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3 up, 3 down in Arizona’s tough 31-30 loss to UCLA

What went right? What went wrong?

<span data-author="5158751">arizona-wildcats-football-ucla-bruins-what-went-right-wrong </span> Kelvin Kuo-USA TODAY Sports

It was another hard-fought, competitive game for the Arizona Wildcats on Saturday night. However, it didn’t end the way the ‘Cats wanted, falling 31-30 to UCLA.

There were a lot of good things to build upon for UA and it was an immensley improved performance after the loss to Utah. Mistakes, unfortunately, doomed the ‘Cats.

Let’s take a look at what went right and what didn’t.

Up: The offensive line

For as much grief as the offensive line has gotten throughout the season, it had one of its best outings of the year. And it was without the most experienced player in senior left tackle Layth Friekh.

The big guys up front dominated the line of scrimmage all game. Quarterback Rhett Rodriguez had plenty of time all game to make his reads and throws. The running backs were also the beneficiaries of the line’s play.

The line was able to open lanes all night and even get to the next level to engage the linebackers and defensive backs.

The line also didn’t give up a sack and only gave up one tackle for a loss all night. The line took a nice step forward in its progression Saturday night.

Down: Turnovers

These were killers for Arizona. The ‘Cats turned the ball over three times, but two of those were absolute killers.

The first came when Rodriguez threw his first interception of the season. On Arizona’s second drive of the game, the ‘Cats were marching down the field nicely. With the ball deep in Bruin territory, Rodriguez made a huge mistake. Throwing off his back foot with pressure in his face, Rodriguez chucked a floater to the end zone in the vicinity of Tony Ellison. It was picked off by Quentin Lake of UCLA.

It was a very uncharacteristic play for Rodriguez, who is known for his smart play. Also a little understandable, since it came in the second drive of his first start ... on the road ... on national television.

The second turnover I will discuss was less understandable ... and it was worst mistake of the night. During UA’s second drive of the second quarter, J.J. Taylor ripped off a fantastic run ... until the end. While Taylor was running down the sideline, UCLA cornerback Darnay Holmes caught up to the UA running back. Once he caught up to Taylor, he punched the ball out and fell on it in the end zone, effectively taking sure points off the board for Arizona. Taylor is experienced enough to know that if you think you feel a defender behind you, put both hands on the ball. Taylor did a lot of good Saturday night, but the uncharacteristic mistake by Taylor hurt in a big way.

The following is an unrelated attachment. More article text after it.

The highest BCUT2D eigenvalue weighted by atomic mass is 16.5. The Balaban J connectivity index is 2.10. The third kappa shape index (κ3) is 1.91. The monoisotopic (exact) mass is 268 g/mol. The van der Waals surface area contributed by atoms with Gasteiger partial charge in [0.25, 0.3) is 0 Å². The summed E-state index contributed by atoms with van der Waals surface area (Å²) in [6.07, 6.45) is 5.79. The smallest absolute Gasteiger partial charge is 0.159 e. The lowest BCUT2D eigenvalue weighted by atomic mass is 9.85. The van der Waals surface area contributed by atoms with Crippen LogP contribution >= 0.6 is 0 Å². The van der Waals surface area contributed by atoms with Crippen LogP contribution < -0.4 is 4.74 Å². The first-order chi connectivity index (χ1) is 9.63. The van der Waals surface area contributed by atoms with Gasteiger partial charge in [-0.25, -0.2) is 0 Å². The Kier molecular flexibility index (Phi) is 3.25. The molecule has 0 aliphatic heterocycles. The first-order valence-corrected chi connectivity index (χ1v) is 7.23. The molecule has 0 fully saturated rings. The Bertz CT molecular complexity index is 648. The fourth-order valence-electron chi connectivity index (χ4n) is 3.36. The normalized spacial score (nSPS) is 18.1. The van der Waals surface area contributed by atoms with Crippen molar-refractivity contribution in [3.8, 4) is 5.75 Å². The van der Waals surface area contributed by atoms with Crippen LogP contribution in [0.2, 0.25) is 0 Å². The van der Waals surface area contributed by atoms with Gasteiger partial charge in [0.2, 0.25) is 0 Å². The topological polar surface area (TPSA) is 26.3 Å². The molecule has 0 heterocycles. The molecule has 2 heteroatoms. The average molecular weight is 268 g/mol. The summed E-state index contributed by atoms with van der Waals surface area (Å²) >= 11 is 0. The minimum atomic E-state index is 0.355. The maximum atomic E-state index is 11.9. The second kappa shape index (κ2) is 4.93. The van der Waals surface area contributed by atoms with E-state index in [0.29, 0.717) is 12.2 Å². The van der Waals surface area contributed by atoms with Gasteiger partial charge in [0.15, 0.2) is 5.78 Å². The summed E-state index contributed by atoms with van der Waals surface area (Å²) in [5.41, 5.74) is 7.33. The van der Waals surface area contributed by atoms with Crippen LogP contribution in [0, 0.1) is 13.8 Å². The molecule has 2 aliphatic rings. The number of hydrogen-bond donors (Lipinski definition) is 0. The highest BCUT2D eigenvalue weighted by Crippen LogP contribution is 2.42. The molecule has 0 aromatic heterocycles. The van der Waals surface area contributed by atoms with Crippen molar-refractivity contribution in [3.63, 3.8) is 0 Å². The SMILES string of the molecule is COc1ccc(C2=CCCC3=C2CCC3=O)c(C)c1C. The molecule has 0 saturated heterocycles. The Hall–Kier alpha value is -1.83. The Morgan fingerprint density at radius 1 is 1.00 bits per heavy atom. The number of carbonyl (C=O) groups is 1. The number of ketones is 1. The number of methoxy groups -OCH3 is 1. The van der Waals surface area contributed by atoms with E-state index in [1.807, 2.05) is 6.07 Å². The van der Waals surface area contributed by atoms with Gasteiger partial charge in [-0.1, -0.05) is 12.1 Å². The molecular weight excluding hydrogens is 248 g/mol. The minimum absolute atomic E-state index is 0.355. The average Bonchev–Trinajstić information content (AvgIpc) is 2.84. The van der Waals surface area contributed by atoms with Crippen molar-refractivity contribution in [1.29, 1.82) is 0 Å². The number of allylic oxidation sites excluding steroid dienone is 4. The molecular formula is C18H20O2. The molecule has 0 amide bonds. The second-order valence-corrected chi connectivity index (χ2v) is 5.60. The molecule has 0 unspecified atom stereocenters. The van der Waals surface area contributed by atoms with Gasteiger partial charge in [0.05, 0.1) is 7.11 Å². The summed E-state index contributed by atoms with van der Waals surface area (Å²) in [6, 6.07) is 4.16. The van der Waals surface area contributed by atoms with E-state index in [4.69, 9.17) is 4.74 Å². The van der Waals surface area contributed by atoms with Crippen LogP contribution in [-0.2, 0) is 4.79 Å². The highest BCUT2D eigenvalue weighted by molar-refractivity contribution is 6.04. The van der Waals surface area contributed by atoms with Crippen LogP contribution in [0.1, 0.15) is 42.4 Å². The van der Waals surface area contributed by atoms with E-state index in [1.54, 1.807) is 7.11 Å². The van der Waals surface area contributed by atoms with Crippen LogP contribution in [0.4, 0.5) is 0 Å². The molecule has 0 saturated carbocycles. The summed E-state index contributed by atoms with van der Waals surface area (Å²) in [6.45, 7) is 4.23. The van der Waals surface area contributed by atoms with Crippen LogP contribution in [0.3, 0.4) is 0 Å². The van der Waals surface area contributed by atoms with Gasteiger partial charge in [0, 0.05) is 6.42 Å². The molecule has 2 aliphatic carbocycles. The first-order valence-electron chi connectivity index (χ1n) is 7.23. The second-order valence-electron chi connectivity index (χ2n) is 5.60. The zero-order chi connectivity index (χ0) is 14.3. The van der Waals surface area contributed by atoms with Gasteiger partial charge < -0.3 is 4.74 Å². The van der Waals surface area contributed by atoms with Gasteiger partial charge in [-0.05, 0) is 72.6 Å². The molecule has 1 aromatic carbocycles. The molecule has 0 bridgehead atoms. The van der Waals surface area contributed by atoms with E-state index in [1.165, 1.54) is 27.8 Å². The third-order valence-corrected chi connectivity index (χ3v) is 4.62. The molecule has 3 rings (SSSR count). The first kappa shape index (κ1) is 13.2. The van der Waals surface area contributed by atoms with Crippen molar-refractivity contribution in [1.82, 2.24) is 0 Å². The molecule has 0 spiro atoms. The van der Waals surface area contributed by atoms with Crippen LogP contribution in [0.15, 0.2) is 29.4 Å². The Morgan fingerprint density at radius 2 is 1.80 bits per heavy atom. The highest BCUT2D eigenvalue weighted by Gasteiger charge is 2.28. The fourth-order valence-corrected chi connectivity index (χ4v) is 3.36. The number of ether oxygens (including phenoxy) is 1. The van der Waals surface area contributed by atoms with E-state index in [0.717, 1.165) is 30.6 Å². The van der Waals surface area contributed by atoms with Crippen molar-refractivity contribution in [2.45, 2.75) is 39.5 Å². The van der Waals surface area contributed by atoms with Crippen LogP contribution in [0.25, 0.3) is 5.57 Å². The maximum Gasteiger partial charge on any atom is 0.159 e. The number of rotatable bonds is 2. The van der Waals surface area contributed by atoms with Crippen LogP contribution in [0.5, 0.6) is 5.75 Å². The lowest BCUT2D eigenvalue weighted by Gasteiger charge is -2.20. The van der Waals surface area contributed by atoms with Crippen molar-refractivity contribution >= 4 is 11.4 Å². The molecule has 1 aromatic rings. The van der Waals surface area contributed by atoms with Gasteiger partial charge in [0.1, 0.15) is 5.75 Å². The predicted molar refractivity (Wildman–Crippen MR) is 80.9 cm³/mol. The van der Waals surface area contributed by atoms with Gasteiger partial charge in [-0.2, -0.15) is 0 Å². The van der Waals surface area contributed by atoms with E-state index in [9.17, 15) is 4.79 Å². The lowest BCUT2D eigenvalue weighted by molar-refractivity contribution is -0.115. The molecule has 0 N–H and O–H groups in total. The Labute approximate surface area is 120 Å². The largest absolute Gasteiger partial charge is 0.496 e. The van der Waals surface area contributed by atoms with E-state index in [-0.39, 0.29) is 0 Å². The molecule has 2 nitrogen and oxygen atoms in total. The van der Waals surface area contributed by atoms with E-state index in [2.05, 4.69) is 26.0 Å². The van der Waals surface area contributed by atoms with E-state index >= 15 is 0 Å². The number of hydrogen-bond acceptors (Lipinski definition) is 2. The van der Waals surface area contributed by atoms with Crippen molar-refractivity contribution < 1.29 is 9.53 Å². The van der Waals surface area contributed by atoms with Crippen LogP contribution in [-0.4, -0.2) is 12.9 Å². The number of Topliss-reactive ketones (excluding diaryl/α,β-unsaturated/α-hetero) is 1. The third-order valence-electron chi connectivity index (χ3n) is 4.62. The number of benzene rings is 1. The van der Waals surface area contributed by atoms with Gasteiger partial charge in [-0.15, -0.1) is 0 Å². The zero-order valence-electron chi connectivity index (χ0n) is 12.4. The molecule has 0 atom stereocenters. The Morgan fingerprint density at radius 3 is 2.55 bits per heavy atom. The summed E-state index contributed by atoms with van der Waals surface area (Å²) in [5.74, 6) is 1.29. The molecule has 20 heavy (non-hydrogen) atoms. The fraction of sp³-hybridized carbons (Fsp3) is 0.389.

In both instances, Arizona would’ve put points on the board. Instead, the opposite happened and it cost the ‘Cats a win.

Up: The defensive front

It was the best performance for the defensive line and linebackers all year. The group was able to get consistent pressure and penetration. So much so that the defense finished with a season-best 12 tackles for loss and four sacks. There were a couple of inconsistencies but overall the defensive front seven held up their end of the bargain.

Down: The secondary

The guys behind the line/linebackers did not hold up their end. There were good plays made, make no mistake. But there were too many instances where there weren’t. The problem is two-fold.

First off, there should be no real reason why the safeties didn’t play better since all of the guys have plenty of game experience. Too often, UCLA receivers were able to catch the ball with a 5-7 yard bubble around them in the middle of the field. That is unacceptable for an experienced safety group.

On the other hand, Arizona’s best and most-experienced cornerbacks were out. In their place, true freshmen McKenzie Barnes and Christian Young made their first career starts, on the road, and at night on national TV. Throw in redshirt freshman Azizi Hearn and the lack of experience is evident. In no way do I hold them fully accountable for the poor play. They will learn and they will get better.

Up: Special Teams

Jeremy Springer’s group also had it’s best, and most complete, performance of the season. Overall the return game was solid, nothing special, but solid.

Punting did its job effectively. Dylan Klumph was able to flip the field on all but one punt. Even Jake Glatting got in on the action, pinning the Bruins at their 4-yard line on his only punt of the game.

Placekicking took a huge step forward Saturday as well. Josh Pollack knocked all three of his attempts through the uprights, something that hasn’t been easy for UA this year.

Down: Crucial second half penalties

Most of Arizona’s penalties didn’t really hurt the ‘Cats too bad. All penalties are bad but two in particular came in very critical situations for UA. And both came in the second half.

In Arizona’s third possession of the second half, after Gary Brigthwell’s 72-yard run to start it, the ‘Cats were driving and had a ton of momentum. After a solid 4-yard run by Taylor, Brightwell seemed to have gotten the first down with a 6-yard run. But it was called back by a drive-killing holding call by center Josh McCauley. After that Rodriguez threw two incompletions and Arizona had to settle for a field goal.

The second one was a head-scratcher. On the last drive of the game, on a third and long, safety Scottie Young was called for defensive holding on UCLA running back Joshua Kelley. Not a big deal right? Wrong.

Defensive tackle Dereck Boles was all in the face of UCLA quarterback Wilton Speight, who overthrew Kelly ... except that Young was holding him. This was an egregious error. The ball would’ve been overthrown regardless. Young wasn’t beat by Kelley and all he had to do was turn around and UCLA would’ve been forced to punt. Instead, the drive continued and UCLA ran out the clock.